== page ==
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Meet Ohio State’s Personalized Health Care National Conference Speakers

The Ohio State University’s Center for Personalized Health Care is gathering academic leaders, industry experts, government policymakers and healthcare providers from across the country to discuss the latest developments in P4 Medicine, which is a novel approach to individualized medical care that engages consumer participationpredicts and prevents disease, facilitates health, and creates a personalized life strategy wellness plan for each individual.

The Johanna and Ralph DeStefano Personalized Health Care National Conference will be held Oct. 6-7 at the Blackwell Inn, located at 2110 Tuttle Park Place, on the campus of The Ohio State University.

With a theme of “The Future of P4 Medicine and Its Impact on Clinical Care,” attendees will hear from experts about revolutionizing medicine and transforming healthcare delivery in a way which will result in more precise, cost-effective and higher quality health care for patients. Topics will focus on the infrastructure necessary to enable P4 Medicine, applications of genetics and genomics in clinical medicine, the latest breakthroughs in science, patient engagement and the barriers to making P4 Medicine a reality.

Dr. Clay Marsh, executive director of OSU’s Center for Personalized Health Care,  shares: We are leading the way in bringing P4 Medicine to our patients and consumers, and this year’s conference is focusing on its future and its impact on clinical care. Having visionaries and leaders like Johanna DeStefano support our national conference is a critical factor to bringing P4 Medicine to the community, to reduce costs and improve outcomes of healthcare delivery.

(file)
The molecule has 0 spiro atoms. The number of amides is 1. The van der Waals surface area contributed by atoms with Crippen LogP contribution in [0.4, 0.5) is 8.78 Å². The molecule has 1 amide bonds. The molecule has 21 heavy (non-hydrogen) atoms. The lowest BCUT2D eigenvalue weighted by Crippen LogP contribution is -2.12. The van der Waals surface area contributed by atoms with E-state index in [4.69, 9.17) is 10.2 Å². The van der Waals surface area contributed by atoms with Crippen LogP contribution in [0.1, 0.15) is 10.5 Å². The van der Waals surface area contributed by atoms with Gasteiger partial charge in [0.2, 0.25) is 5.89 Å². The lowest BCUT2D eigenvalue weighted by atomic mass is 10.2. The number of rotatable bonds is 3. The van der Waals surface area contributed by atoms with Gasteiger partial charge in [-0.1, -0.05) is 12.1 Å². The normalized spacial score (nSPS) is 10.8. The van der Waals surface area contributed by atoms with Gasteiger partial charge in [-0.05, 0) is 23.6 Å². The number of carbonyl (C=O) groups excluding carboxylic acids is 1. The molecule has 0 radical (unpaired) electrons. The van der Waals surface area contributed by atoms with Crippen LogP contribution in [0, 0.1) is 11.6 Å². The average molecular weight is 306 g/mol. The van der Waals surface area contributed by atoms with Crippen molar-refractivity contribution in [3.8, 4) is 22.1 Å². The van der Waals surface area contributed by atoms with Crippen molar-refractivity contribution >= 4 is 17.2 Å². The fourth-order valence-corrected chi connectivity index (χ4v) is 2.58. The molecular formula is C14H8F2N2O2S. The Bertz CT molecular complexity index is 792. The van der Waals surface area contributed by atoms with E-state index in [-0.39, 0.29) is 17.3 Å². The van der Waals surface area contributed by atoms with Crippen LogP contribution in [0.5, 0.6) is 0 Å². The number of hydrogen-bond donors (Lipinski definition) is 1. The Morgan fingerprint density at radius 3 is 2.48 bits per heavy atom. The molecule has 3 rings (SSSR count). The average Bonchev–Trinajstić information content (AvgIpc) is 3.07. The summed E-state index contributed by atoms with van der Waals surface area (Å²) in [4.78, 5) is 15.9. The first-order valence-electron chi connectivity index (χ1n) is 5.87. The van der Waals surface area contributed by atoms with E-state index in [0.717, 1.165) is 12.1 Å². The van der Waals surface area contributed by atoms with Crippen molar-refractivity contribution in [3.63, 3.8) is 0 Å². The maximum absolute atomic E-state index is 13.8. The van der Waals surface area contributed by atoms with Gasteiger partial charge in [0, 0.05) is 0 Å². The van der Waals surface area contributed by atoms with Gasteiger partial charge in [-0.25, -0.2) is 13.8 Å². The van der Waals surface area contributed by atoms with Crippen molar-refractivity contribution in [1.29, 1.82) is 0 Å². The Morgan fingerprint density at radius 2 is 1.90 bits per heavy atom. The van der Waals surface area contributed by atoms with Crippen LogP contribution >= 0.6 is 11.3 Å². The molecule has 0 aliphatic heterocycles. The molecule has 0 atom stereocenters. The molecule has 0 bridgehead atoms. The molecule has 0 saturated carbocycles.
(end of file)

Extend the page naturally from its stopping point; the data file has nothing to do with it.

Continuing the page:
This year’s keynote speakers include:

Leading as the conference’s first keynote speaker and discussing targeted cancer therapies, Dr. William Dalton is a cancer researcher who is interested in basic and translational research in molecular mechanisms of drug resistance and new drug discovery.


Dr. Carlo Croce, a physician-scientist world-renowned for his contributions involving the genes and genetic mechanisms implicated in the pathogenesis of human cancer.


Dr. Ralph Snyderman who developed Prospective Care, a novel approach to strategic health planning rather than reactive treatment of chronic disease, will discuss preventive medicine and healthcare reform.


The final keynote address of the conference will be given by Ann Pendleton-Jullian, who will discuss complex and adaptive systems in health care and making the connections to patient engagement.


Other speakers and expert panelists will discuss:

  • Novel approaches in the prediction and treatment of cancer
  • Advances in the prevention and treatment of cardiovascular disease
  • Community wellness
  • Creating a consumer-focused environment for participatory health care
  • Ohio as a center for healthcare reform, from a CEO’s perspective
  • P4 Medicine as a framework for value innovation (reducing cost and improving outcomes)

For more information about the conference program, registration, participating speakers and P4 Medicine, go to: http://cphc.osu.edu.

Personalized Medicine: A Shift from Reactive to Proactive Medicine

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Leroy Hood, inventor of the first automated DNA sequencing machine and founder of the Institute for Systems Biology, recently granted an interview with MIT’s Technology Review to discuss his future plans for the company. Hood plans to help shape medicine to be more predictive, preventative and personal–and how The Ohio State University will play a role. When asked about his thoughts on the future of personalized medicine, Hood responded:

“I think personalized medicine is too narrow a view of what’s coming. I think we’ll see a shift from reactive medicine to proactive medicine. I define it as ‘P4′ medicine–powerfully predictive, personalized, preventative–meaning we’ll shift the focus to wellness–and participatory. That means persuading the various constituencies that this medicine is real and it’s here. Physicians will have to learn a medicine they didn’t learn in medical school.”

Hood continued on, highlighting the challenges ahead: “I think the biggest challenges will be societal acceptance of the revolution. We are putting together something we call the P4 Medical Institute. The idea is to bring in industrial partners as part of this consortium to help us transfer P4 medicine to the patient population at Ohio State University, which is both the payer and provider for its employees. We plan to announce further details of this project in two or three months.”

To read the full article and interview, please visit: http://www.technologyreview.com/biomedicine/24703/.

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